Rao shares a slot on the United Way board with Stepp; the two are known pals, according to sources. And Stepp routinely went to former ESC treasurer Michelle McNeely with requests for reimbursement. An example, taken from a Post-It note attached to a receipt for vaccines: "Michelle, For the trip that is required for the program I am a part of at Case, I had to get the attached vaccines. I paid for them already and would like to process for reimbursement. Thanks, Randy." And a cool $260 was reimbursed to Stepp's wallet, just like that.

Because such numbers were insulated within ESC records books, past and present board members and Medina City Schools treasurers have glommed on to the plausible deniability front. And Stepp axed the assistant superintendent years ago, putting an end to a position that might have afforded a check on his reign.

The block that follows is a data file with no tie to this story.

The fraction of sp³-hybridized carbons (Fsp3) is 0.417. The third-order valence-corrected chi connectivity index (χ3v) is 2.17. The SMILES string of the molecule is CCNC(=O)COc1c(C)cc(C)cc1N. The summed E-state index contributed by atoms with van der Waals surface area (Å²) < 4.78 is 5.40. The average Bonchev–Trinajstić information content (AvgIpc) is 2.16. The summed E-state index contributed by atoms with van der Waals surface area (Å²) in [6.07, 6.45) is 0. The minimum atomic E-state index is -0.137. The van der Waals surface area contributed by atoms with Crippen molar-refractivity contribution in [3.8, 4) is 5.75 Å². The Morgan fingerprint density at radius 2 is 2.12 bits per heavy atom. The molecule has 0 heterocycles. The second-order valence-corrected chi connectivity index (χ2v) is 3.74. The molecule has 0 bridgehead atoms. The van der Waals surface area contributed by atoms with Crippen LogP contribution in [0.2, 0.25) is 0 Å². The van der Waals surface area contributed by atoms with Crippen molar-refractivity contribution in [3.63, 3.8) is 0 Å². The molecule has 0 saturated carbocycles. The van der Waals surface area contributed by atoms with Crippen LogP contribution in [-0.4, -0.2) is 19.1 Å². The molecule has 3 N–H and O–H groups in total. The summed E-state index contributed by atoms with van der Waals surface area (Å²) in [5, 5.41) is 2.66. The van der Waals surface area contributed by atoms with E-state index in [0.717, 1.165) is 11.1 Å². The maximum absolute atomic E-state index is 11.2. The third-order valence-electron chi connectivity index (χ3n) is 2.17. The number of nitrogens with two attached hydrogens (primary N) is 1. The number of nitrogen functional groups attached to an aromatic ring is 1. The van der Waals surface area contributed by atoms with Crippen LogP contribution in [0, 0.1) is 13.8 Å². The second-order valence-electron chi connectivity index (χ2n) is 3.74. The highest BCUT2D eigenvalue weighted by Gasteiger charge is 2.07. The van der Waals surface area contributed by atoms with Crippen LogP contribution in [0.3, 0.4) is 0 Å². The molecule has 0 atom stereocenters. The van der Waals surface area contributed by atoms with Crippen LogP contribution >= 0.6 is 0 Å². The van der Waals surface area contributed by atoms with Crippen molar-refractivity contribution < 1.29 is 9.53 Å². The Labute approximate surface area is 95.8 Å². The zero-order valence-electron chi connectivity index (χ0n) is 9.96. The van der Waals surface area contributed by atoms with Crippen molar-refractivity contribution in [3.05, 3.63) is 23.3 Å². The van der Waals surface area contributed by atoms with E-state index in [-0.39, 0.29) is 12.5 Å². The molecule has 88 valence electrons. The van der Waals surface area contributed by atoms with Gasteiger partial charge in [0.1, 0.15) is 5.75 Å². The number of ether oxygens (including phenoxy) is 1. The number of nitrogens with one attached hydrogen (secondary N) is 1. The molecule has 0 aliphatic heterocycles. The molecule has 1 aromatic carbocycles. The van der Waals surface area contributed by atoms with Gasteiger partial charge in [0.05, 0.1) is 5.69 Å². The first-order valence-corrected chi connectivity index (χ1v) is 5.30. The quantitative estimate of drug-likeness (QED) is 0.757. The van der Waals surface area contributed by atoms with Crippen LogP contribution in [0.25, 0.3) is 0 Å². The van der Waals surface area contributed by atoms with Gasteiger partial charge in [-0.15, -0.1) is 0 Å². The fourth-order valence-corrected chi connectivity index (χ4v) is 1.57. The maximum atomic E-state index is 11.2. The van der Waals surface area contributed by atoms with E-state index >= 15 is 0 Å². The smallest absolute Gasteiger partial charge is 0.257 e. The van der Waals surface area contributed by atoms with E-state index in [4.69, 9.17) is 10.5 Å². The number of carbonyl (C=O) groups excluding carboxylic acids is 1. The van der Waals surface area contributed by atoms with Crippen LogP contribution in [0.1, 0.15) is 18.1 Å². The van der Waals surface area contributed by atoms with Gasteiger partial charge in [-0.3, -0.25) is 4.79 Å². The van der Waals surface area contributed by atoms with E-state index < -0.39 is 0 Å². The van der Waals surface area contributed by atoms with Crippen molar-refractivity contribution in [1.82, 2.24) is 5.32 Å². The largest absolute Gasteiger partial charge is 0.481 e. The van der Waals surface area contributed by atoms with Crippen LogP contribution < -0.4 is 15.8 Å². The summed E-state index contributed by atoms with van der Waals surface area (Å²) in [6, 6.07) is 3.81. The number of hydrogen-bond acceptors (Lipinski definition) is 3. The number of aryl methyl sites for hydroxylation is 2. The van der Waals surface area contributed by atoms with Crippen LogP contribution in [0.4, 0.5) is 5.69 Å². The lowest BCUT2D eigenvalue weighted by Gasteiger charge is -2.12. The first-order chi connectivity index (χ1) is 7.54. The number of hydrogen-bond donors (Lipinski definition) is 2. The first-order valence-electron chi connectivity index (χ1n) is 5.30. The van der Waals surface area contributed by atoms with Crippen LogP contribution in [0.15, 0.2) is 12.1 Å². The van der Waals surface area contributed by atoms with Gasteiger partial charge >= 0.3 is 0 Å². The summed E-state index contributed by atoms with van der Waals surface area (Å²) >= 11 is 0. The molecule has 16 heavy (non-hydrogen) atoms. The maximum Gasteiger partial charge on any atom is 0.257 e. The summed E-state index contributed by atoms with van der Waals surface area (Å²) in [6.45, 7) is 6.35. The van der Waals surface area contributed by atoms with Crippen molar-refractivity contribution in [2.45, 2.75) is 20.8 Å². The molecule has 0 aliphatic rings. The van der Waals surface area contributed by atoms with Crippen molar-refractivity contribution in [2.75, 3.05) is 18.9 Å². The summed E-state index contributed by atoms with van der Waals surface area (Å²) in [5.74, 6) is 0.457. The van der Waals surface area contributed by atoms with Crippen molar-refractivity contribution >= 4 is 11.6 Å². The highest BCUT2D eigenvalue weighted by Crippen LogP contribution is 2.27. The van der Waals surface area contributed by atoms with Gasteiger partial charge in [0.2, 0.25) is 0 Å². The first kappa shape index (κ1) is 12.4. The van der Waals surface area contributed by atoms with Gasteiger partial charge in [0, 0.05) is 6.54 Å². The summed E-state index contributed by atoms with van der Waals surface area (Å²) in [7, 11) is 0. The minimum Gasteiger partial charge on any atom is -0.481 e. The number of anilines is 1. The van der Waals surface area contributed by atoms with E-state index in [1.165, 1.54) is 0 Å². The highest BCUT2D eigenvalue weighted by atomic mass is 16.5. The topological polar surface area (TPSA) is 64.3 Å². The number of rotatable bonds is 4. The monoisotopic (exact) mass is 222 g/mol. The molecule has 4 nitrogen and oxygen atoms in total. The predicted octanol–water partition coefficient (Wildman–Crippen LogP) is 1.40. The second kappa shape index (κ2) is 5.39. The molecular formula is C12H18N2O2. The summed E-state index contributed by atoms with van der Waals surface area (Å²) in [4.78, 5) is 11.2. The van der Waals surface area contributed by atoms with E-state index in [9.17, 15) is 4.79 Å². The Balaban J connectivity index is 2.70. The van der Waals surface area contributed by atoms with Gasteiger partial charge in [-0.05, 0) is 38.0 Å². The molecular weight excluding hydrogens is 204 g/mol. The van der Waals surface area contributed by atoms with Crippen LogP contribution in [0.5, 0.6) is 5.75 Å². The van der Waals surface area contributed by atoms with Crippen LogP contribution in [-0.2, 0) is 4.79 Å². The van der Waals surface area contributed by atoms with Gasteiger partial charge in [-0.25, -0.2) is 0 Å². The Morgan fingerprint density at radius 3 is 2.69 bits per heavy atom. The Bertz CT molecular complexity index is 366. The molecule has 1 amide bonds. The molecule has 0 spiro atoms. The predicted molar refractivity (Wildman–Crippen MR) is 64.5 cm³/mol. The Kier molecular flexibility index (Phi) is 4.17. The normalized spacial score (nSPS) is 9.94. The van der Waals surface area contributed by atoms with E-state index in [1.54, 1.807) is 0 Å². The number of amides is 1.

Even now, no one at the school district has accepted accountability for the ESC expenditures. Or much of anything.

Ohio House Speaker Bill Batchelder, a down-home Medina Republican, pushed through legislation that closed the sorts of ESC loopholes Stepp had grown to love over the years. ESC cash carryovers will henceforth be represented in school district records books. In a year of setbacks, that's a rare legislative win for Medina taxpayers.

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In 2006, Randolph Scott Stepp, salt-and-pepper goatee and all, was appointed as Medina City Schools superintendent to a seemingly robust sense of fanfare. He was coming off a stint as principal of Medina High School — 4,000-plus students, mind you — for a few years, and personnel records show that he was either liked or respected. Sometimes both. A natural leader with a business sense about him, recommendations would note.